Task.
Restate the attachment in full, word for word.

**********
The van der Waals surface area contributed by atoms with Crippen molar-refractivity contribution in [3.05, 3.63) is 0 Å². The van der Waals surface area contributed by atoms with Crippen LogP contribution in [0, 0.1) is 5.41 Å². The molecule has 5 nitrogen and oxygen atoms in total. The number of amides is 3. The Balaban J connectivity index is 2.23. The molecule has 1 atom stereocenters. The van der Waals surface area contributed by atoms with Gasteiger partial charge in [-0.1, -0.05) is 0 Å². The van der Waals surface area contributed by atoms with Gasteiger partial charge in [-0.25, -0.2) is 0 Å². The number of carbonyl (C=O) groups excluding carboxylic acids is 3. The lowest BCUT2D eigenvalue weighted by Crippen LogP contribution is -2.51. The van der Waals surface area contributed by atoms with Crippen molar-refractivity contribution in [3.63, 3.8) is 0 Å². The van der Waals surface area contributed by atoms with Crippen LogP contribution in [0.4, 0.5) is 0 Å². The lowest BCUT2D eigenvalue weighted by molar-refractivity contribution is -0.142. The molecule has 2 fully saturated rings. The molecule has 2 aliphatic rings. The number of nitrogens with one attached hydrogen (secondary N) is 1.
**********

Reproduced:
The van der Waals surface area contributed by atoms with Crippen molar-refractivity contribution in [3.05, 3.63) is 0 Å². The van der Waals surface area contributed by atoms with Crippen LogP contribution in [0, 0.1) is 5.41 Å². The molecule has 5 nitrogen and oxygen atoms in total. The number of amides is 3. The Balaban J connectivity index is 2.23. The molecule has 1 atom stereocenters. The van der Waals surface area contributed by atoms with Gasteiger partial charge in [-0.1, -0.05) is 0 Å². The van der Waals surface area contributed by atoms with Gasteiger partial charge in [-0.25, -0.2) is 0 Å². The number of carbonyl (C=O) groups excluding carboxylic acids is 3. The lowest BCUT2D eigenvalue weighted by Crippen LogP contribution is -2.51. The van der Waals surface area contributed by atoms with Crippen molar-refractivity contribution in [3.63, 3.8) is 0 Å². The van der Waals surface area contributed by atoms with Crippen LogP contribution in [0.4, 0.5) is 0 Å². The lowest BCUT2D eigenvalue weighted by molar-refractivity contribution is -0.142. The molecule has 2 fully saturated rings. The molecule has 2 aliphatic rings. The number of nitrogens with one attached hydrogen (secondary N) is 1.